This won't be a popular scenario. Elvis is an exceptionally well-liked player, and for good reason. Hamilton and Napoli have also factored heavily into the Rangers' recent success, and in this instance, neither would be back. The enigmatic Derek Holland would also be shipped to a suitor willing to gamble on his talent at the expense of his inconsistency. The team would also lose its concensus top pitching prospect for the past three or four years. Those are heavy prices to pay, but could make for a formidable squad in the end. 
A year ago, Justin Upton was one of the 15 best positional players in baseball -- spending most of the season as a 23-year old. The outfielder hit .289/.369/.529 while playing his usual very solid defense. He was one of the league's absolute shining stars. That star has dimmed somewhat after a disappointing 2012 campaign, but he's still a phenomenally talented 25-year old with three (relatively) affordable years left on his deal. Arizona has soured on the inconsistent Upton and trade talks have swirled around him throughout the season. The Diamondbacks need a shortstop -- but Elvis Andrus is too good, too young and too cheap to deal for Upton straight-up. That's where Beauer comes into play.
Trevor Bauer has dominated hitters at every level but the one which matters most. He posted a 1.25 ERA in his junior year of college while setting a Pac-10 single-season strikeout record. He had a 1.68 AA ERA last year and a 2.85 mark in AAA. Bauer throws hard, but not overwhelmingly so (average velocity of 92.2 MPH). But he's an extremely cerebral pitcher, a hard worker who follows his own unique training regimen, studies the art of pitching and throws a number of potent secondary pitches. He's also battled control problems and is seen as a hothead by some -- leading to some reports the Diamondbacks have tired of him. The Diamondbacks need a third-baseman. The Rangers have a 24-year old who's just about ready for the bigs and ranks only slightly behind Bauer on most prospect rankings. 
Trades like this one are highly uncommon, but this one addresses needs on both teams and puts players in (seemingly) a better position to succeed. Bauer would tentatively slot into the Rangers' opening-day rotation (with the possibility he'd spend a few months in the minors for additional seasoning). The Rangers would effectively trade two years of Elvis Andrus (whose presence would be filled by Jurickson Profar) for three of Upton, and six of Olt (whose presence is nullified by Adrian Beltre) for six of Bauer.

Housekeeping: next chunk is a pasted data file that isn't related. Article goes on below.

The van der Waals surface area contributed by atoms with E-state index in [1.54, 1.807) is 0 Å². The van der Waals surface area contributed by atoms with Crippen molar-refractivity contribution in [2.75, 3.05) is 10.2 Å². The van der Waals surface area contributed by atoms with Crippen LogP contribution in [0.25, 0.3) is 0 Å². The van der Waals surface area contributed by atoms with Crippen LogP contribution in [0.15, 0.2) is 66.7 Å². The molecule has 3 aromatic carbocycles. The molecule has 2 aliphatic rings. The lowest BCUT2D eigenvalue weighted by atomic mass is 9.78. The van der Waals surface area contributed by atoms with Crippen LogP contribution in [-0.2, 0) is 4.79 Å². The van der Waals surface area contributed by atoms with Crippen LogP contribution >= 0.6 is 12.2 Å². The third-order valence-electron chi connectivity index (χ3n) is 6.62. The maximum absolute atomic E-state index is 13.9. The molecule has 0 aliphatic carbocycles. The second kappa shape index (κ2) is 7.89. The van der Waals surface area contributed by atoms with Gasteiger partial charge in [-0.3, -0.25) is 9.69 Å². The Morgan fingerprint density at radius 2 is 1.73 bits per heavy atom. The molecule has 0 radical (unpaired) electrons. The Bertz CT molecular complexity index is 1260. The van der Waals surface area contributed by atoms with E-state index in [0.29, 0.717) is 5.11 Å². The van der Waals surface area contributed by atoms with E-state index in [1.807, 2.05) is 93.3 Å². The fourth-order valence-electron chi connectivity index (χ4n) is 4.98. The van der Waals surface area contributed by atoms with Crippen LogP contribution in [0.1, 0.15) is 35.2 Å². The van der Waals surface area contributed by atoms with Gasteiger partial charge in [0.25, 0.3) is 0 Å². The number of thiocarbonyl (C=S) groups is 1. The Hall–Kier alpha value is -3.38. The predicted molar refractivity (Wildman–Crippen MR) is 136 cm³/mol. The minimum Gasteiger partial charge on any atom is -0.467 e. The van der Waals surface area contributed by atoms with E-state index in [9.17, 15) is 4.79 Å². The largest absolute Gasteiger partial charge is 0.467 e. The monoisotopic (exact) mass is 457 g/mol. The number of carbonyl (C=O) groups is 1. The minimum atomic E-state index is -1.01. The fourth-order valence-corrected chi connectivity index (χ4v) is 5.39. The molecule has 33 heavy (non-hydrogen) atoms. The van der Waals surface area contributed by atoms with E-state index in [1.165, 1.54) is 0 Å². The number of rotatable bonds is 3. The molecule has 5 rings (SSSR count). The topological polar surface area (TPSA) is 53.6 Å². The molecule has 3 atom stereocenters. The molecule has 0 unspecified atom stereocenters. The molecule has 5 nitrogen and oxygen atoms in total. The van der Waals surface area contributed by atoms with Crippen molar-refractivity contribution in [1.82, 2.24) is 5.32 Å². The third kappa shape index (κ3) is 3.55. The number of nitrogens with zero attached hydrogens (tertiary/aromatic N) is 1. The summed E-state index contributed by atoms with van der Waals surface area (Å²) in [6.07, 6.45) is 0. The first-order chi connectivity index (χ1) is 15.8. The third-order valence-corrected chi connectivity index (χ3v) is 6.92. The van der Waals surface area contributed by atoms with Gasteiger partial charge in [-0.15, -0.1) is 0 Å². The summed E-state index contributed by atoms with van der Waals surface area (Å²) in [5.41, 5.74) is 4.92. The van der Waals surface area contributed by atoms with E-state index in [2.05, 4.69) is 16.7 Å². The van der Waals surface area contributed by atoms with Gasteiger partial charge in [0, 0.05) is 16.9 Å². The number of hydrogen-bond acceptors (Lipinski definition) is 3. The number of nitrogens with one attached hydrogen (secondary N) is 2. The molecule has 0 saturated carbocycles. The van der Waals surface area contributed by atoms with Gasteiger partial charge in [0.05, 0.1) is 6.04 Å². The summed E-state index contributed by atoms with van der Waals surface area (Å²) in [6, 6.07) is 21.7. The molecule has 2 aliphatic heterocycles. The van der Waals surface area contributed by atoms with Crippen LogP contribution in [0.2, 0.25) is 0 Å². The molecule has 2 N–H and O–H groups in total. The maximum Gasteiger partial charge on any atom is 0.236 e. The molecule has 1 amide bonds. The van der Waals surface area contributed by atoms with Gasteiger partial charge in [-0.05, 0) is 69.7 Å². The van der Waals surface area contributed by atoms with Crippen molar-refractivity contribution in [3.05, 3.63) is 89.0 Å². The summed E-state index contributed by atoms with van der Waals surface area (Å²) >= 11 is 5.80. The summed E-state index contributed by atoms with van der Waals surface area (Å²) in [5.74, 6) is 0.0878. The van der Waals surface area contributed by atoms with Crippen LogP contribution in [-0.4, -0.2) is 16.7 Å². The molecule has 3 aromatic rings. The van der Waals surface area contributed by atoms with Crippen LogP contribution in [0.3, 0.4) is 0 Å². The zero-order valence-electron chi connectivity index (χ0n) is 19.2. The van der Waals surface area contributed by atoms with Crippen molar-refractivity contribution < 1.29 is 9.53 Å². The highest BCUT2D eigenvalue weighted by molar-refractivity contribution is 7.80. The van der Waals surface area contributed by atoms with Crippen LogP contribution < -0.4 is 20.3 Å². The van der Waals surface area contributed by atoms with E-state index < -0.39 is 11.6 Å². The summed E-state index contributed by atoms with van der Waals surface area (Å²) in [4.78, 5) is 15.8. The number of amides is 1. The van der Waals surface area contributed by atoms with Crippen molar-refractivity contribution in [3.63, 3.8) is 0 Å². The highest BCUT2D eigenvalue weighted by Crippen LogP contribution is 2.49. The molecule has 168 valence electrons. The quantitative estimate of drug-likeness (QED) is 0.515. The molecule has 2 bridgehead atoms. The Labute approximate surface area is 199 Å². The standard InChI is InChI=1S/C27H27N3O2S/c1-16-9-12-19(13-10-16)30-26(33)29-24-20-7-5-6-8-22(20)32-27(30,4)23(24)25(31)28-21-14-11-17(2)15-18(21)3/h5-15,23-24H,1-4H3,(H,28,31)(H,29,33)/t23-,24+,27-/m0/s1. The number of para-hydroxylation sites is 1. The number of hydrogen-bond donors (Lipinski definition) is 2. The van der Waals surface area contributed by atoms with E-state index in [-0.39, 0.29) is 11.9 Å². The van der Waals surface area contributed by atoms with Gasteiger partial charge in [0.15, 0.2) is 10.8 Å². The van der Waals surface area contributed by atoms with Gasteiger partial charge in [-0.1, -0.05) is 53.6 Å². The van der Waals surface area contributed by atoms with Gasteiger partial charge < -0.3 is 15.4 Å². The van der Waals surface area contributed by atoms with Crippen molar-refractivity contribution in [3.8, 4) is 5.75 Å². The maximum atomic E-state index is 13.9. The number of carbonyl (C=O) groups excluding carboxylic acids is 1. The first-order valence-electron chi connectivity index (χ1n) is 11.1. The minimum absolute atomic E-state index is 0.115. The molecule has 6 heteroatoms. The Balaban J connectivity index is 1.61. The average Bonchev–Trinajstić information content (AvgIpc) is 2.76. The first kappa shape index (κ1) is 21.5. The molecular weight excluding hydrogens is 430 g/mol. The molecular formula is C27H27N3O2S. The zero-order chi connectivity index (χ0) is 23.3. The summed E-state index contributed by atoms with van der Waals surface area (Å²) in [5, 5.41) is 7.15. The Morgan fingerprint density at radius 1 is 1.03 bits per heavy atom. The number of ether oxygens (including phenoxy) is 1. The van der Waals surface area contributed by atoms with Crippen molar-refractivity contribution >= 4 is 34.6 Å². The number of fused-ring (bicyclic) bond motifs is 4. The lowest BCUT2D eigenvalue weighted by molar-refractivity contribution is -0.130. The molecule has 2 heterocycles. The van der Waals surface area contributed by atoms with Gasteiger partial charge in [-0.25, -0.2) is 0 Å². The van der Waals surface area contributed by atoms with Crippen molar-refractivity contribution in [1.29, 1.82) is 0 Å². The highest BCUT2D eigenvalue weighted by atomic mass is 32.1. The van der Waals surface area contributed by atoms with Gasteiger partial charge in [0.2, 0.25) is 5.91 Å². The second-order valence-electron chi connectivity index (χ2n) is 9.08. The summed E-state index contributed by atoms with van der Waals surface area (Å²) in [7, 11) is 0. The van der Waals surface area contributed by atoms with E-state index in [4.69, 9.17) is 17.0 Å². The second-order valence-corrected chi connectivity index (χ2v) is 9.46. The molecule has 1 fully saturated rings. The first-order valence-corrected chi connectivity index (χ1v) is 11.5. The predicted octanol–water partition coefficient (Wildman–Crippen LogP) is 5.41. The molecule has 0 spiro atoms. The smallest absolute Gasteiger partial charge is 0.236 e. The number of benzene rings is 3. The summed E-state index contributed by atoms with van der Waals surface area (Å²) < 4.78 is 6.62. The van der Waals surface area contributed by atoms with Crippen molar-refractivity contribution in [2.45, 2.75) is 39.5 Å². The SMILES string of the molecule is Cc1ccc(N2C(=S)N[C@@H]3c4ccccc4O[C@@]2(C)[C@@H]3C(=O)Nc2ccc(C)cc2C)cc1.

Mike Napoli's 2011 is one of the greatest seasons in Rangers history. Seriously. His .320/.414/.631 line was baseball's best in 2011, and would have been in 2012 as well (for comparison's sake, Miguel Cabrera in 2012: .330/.393/.606). But in every other season, Napoli has been a highly flawed player; heavily strikeout-prone, defensively limited, affected by a bevy of injuries. Napoli loves Texas and Texas loves Napoli, but he doesn't seem like a guy who's likely to age well, making a potential 4-year deal difficult to stomach. Instead, the Rangers could target a younger catcher with more upside, though at the expense of some of their young ptiching.
Carlos Santana was one of baseball's top prospects. The Indians backstop was regularly one of the best hitters in the minor leagues, and his defense was more than enough to make him an extraordinarily highly-valued  commodity. Santana hasn't raked as expected in the majors, but his career line of .247/.363/.443 remains well above-average for the position. He's far from a bust. Best of all, he remains young (26) and has four years of control remaining on his contract. The Indians have weaknesses up and down their roster and need to rebuild, particularly in the rotation, where their starters' ERA of 5.25 ranked third-worst in baseball. Derek Holland would give them a talented, cost-controlled arm with upside, while Martin Perez would give them another talented pitching prospect to work with. The Indians could control both for the next six years. The Rangers would control one of baseball's best offensive catchers for the next four.